DNR reminds drone operators of wildfire flight rules

LANSING — The Michigan Department of Natural Resources is reminding drone, and other unmanned aircraft system, operators that state laws restrict drone use at the scenes of wildfires in Michigan.

Michigan’s Unmanned Aircraft Systems Act prohibits an individual from knowingly or intentionally operating a drone or other unmanned aircraft in a manner that interferes with the official duties of firefighters, police, paramedics or search and rescue personnel.

“When a drone is in the air at a wildfire, it poses a safety hazard to our pilots and firefighters, which could require us to ground our spotter planes and fire suppression aircraft,” said Kevin Jacobs, DNR aviation manager. “This can prolong the amount of time it takes to put the fire out, hampers the ability of firefighters to protect lives, property and other resources, while also jeopardizing the safety of fire crews battling the fire on the ground.”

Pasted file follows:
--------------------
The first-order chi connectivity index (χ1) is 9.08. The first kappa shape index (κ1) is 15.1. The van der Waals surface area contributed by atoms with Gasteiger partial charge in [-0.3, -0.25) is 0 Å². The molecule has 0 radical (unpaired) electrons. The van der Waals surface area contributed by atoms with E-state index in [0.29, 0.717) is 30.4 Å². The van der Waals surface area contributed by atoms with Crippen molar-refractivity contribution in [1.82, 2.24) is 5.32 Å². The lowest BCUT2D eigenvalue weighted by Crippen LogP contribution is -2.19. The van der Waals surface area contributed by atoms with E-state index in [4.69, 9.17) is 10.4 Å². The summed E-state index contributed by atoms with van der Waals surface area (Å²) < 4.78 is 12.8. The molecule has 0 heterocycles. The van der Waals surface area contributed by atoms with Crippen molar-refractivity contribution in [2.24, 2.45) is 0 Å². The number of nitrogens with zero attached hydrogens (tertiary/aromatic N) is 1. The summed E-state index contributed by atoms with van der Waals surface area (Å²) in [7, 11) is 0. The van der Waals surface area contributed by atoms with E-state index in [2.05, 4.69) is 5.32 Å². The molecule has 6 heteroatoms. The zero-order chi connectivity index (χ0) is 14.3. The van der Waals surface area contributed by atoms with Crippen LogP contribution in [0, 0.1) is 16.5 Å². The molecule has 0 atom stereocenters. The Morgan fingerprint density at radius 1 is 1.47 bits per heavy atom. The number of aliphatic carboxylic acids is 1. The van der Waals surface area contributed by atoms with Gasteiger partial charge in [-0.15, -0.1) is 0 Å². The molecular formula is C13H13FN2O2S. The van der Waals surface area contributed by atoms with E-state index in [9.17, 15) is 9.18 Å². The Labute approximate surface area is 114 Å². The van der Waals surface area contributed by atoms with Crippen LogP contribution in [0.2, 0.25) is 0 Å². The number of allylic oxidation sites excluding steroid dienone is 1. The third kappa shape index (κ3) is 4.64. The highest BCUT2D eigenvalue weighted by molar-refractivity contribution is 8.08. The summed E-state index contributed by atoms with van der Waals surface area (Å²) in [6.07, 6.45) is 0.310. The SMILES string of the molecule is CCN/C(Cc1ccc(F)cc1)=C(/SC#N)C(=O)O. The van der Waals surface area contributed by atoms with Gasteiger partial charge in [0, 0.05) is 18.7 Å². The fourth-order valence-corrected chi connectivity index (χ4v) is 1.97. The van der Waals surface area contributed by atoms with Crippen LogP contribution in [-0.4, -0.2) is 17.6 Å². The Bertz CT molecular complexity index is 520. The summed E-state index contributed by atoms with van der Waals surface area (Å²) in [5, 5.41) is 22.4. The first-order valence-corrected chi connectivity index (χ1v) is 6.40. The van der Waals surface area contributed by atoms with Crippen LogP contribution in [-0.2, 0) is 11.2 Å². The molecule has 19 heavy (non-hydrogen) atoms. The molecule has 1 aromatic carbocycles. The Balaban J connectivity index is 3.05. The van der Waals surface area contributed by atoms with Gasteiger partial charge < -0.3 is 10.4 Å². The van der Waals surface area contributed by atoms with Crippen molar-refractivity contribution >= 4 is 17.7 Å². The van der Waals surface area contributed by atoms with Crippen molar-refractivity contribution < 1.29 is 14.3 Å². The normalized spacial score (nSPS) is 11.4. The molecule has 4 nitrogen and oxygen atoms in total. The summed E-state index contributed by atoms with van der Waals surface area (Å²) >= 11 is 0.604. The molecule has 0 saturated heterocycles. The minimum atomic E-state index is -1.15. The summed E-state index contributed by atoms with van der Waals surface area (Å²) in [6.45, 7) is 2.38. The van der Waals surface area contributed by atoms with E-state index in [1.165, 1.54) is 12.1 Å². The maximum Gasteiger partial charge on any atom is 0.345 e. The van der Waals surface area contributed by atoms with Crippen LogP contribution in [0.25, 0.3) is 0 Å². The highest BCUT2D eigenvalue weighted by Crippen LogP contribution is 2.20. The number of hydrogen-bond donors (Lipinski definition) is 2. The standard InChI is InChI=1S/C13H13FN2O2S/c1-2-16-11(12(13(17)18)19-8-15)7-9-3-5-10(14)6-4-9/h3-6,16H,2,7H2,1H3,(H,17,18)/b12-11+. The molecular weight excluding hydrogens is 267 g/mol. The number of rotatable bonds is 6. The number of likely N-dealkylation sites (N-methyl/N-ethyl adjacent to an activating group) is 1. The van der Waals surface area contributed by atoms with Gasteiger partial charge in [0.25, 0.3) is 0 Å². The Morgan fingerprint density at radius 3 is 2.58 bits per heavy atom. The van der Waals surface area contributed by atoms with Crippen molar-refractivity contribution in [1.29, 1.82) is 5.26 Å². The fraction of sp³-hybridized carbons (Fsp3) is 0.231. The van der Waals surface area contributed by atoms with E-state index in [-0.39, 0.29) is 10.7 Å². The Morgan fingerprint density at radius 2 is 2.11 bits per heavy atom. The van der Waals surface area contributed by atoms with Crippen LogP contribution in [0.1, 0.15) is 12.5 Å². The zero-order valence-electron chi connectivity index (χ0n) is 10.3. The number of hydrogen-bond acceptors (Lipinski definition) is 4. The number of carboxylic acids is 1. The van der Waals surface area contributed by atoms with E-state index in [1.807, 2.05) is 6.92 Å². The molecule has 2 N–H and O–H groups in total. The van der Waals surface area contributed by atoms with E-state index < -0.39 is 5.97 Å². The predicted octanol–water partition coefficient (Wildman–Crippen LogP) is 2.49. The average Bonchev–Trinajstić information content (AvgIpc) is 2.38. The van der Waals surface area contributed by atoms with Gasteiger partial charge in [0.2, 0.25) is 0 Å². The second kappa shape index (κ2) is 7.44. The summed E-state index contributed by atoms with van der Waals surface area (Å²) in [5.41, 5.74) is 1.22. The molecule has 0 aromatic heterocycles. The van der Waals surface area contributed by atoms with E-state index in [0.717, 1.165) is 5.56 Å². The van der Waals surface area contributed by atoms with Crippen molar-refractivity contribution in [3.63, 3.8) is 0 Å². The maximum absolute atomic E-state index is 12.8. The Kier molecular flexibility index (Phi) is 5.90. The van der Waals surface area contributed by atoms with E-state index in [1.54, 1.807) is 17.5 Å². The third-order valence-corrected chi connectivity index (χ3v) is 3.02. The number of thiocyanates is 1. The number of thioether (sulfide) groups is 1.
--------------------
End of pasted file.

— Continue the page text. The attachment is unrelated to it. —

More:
Drones and other types of unmanned aircraft systems are becoming increasingly popular with not only the public, but with governmental entities, including townships, cities and states.

“We are trying actively to educate operators of these types of aircraft, hoping they will understand and respect the potential hazards involved and keep their aircraft away from wildfires,” said John Pepin, DNR deputy public information officer. “We anticipate operators will see the obvious value in this restriction. Beyond that, it’s illegal to fly this type of craft in interference with fire suppression activities.”

Michigan is joining other states, including neighboring Wisconsin, in working toward a goal of an area free of non-emergency aircraft, including drones and other unmanned aircraft systems, within a 5-mile radius of wildfires.

“Voluntary compliance with this request by operators would ensure safer skies for our dedicated fire pilots,” Pepin said. “We all need the DNR fire pilots to be safe to help keep our lives, property and resources safe.”

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